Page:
The Best UK Marathons For 2024

A runner celebrates as they cross the finish line on The Mall, The TCS London Marathon on Sunday 2nd October 2022
A runner celebrates as they cross the finish line on The Mall, The TCS London Marathon on Sunday 2nd October 2022 (Image credit: Jon Buckle for London Marathon Events)

The London Marathon is one of the best running events in the UK, but as spectacular as it is, it’s certainly not the only UK marathon worth doing. There are great marathons to be found across the country, which is good news, given how hard it can be to get a spot in the London event—unless you’re especially lucky, especially good at fundraising or especially quick.

All you need to do is pick a race far enough in the future to accommodate a marathon training plan, clear your schedule and get running. OK, there’s more to it than that. You’ll want to sign up for a half marathon as part of your training, for one, and invest in a new pair of marathon running shoes

If you fancy taking a running holiday, see if one of these best marathons around the world takes your fancy.

If you’re looking at taking part in one of the bigger events in 2024, now is the time to start planning your entry because the most popular UK marathons will sell out many months in advance of race day.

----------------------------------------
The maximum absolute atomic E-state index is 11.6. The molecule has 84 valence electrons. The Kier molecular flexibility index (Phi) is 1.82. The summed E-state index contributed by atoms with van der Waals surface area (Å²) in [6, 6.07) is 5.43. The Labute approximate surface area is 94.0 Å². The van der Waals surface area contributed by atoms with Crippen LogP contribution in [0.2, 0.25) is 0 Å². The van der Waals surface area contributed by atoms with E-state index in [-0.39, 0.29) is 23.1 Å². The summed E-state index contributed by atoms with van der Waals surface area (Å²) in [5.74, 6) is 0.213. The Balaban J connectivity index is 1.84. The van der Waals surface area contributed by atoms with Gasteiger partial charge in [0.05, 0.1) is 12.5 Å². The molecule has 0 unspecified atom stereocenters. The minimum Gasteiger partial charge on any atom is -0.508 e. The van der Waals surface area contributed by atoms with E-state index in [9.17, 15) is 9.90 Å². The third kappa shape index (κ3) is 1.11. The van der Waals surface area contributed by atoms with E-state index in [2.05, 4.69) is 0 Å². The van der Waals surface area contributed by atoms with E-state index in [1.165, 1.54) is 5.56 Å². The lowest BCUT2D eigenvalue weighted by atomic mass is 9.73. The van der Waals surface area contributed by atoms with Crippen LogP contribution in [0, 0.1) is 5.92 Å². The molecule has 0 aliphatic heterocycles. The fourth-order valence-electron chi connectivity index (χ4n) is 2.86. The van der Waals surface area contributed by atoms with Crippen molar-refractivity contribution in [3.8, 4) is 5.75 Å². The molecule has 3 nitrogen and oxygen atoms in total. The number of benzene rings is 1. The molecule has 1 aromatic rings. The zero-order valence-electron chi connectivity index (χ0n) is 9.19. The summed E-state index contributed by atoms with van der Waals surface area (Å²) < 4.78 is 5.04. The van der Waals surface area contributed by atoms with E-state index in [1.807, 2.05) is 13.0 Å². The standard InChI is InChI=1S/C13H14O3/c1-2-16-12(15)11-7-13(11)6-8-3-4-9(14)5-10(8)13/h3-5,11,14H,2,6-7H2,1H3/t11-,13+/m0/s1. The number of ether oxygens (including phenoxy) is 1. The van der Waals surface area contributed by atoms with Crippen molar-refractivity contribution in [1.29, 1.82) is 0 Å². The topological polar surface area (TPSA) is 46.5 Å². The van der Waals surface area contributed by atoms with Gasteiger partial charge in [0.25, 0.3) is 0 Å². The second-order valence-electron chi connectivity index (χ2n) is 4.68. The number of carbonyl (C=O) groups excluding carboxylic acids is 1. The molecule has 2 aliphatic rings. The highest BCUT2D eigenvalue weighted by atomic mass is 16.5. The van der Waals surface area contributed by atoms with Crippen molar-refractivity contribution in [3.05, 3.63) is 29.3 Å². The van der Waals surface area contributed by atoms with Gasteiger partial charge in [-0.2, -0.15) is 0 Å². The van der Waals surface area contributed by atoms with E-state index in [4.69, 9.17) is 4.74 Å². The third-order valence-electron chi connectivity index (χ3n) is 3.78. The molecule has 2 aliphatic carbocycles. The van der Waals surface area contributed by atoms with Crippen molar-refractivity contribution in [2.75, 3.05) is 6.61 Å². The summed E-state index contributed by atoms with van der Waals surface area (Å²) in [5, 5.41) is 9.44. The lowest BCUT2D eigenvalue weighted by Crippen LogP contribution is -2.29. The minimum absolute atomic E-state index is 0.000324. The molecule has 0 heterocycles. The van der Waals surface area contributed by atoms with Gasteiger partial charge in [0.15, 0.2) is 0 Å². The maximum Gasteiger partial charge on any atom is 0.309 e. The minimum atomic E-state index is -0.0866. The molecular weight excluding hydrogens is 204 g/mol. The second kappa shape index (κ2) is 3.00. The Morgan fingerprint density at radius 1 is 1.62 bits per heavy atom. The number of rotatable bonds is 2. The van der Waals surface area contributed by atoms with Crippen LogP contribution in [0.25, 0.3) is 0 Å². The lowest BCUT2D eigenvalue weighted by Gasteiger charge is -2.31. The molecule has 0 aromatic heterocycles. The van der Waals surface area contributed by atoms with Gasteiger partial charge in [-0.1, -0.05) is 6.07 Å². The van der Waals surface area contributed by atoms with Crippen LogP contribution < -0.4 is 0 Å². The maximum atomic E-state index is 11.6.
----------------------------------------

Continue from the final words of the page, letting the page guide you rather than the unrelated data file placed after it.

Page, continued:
The Best UK Marathons

Brighton Marathon

Next event: April 7, 2024

Always one of the most popular spring marathons, the Brighton Marathon is already close to selling out for 2024 so it’s worth entering soon if you plan on doing it. The race changed its route in 2023 and the first 5K is now in town before you head down to run along the coast. It’s scenic and mostly flat, but you’re at the mercy of the weather once you hit the coastal part of the route, so fingers crossed for a still day.

Sign up | £69.99

Manchester Marathon

Runners in the Manchester marathon

The Manchester marathon is one of the flattest in the world (Image credit: Human Race Ltd)

Next event: April 14, 2024

The Manchester Marathon is known for being speedy—it’s one of the flattest marathon routes in the world—and ideal for chalking up a PR. Entries for the 2024 race are 90% sold out, but you can register interest in obtaining one of the remaining 10% of spots and you’ll get an email on January 8 telling you when the places will go on sale. The route is always well-lined with supporters and you get the added bonus of running your marathon a week before all your London-running friends, so you can relax and dish out advice while they hit maximum maranoia levels.

Register interest | £65

London Marathon

A view of The London Eye as runners pass through Parliament Square in The TCS London Marathon on Sunday 2nd October 2022.

(Image credit: Chloe Knott for London Marathon Events)

Next event: April 21, 2024

The London Marathon 2024 will, as ever, be the stand-out event on the UK’s running calendar. The route is fast and mostly flat, and the support you get from the sidelines is unreal. The ballot has been and gone, and Good For Age entry has closed, so a London Marathon charity place is your only option if you’re keen to run in 2024.

Apply for charity entry | 21 London Marathon Tips For First-Timers

MK Marathon Weekend